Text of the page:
Everglades restoration to 'get the water right' estimated at $7.4 billion through 2030
Everglades restoration projects will require about $7.4 billion over the next 10 years, compared with $6 billion spent through 2019, the U.S. Army Corps of Engineers said while presenting a draft of its work schedule.
The estimated cost for 2020-30 is what has been authorized for construction, and doesn't include other projects that are currently waiting for authorization, said Eva Velez, a Corps project manager who oversees the integrated delivery schedule of Everglades restoration projects. Under the schedule presented this week, the federal and state governments will need to spend about a billion dollars every year through 2026.
She said the Corps is also counting on Congress speeding up delayed projects by passing water resources and infrastructure bills every two years, as it has done since 2014.
When Everglades restoration was authorized in 2000, its goal of 68 original projects was based on the idea that Congress would approve such bills every two years, but no bills passed between 2007 and 2014, stalling some of the work.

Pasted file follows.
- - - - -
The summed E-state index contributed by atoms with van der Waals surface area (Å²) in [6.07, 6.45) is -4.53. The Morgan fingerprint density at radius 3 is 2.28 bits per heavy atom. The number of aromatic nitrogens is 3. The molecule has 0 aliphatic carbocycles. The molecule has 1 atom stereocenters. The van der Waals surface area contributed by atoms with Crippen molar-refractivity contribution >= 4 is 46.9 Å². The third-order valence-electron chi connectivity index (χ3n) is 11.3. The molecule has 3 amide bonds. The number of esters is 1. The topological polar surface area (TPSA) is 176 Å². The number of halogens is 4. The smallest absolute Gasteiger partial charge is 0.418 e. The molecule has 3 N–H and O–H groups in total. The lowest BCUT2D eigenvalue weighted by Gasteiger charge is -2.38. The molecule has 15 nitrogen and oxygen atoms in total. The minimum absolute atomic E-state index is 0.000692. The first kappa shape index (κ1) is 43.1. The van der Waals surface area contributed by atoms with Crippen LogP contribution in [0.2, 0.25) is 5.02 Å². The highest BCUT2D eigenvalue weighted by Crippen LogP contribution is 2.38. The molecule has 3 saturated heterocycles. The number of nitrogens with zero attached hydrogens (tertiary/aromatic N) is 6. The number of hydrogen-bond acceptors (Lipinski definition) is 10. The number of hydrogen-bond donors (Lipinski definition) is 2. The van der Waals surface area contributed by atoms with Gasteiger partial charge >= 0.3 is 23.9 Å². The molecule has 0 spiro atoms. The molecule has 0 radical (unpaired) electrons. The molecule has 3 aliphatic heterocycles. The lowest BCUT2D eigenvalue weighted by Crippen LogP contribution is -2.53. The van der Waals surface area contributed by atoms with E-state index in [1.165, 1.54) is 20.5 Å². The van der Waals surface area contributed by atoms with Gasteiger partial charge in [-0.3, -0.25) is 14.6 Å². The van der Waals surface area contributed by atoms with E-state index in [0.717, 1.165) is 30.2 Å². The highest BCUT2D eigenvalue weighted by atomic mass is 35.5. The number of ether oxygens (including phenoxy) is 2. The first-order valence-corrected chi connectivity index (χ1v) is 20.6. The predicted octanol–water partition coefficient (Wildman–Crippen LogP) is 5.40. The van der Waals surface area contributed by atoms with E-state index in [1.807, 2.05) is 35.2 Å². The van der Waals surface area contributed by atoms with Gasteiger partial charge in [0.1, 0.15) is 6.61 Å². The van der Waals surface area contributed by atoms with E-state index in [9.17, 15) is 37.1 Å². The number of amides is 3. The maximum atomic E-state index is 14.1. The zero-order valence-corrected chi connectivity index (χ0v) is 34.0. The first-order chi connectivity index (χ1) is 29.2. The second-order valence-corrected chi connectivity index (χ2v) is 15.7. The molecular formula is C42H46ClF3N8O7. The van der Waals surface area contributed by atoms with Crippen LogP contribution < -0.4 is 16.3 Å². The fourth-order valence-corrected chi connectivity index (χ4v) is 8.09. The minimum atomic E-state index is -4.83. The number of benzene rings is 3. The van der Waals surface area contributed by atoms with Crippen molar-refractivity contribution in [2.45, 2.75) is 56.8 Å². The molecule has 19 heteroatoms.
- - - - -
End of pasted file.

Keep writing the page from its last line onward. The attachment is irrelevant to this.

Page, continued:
"We are ready to go, we have big work to do with lots of investments, but in order to keep it going we also need the bills to pass so that we can keep the hopper full and keep making progress," Velez said during a presentation of the draft schedule as it stands in 2020 to federal and state agencies.
The projects include a massive reservoir approved by Congress in 2018 that's being built just south of Lake Okeechobee to clean polluted water before it reaches the Everglades.
The marshlike water treatment area is also designed to reduce dirty water discharges to the St. Lucie and Caloosahatchee estuaries. In 2018, polluted water from the lake fueled slimy green algae blooms on both rivers and contributed to a red tide that littered the Gulf Coast with dead fish.
A new project still in working draft format that probably won't start until 2023 is a southern Everglades restoration plan. The main goals are to improve seepage issues from conservation areas in the area and to open up those areas, which have been compartmentalized by decades of flood control. Works to move more water to the southern Everglades will also be part of the project, Velez said.
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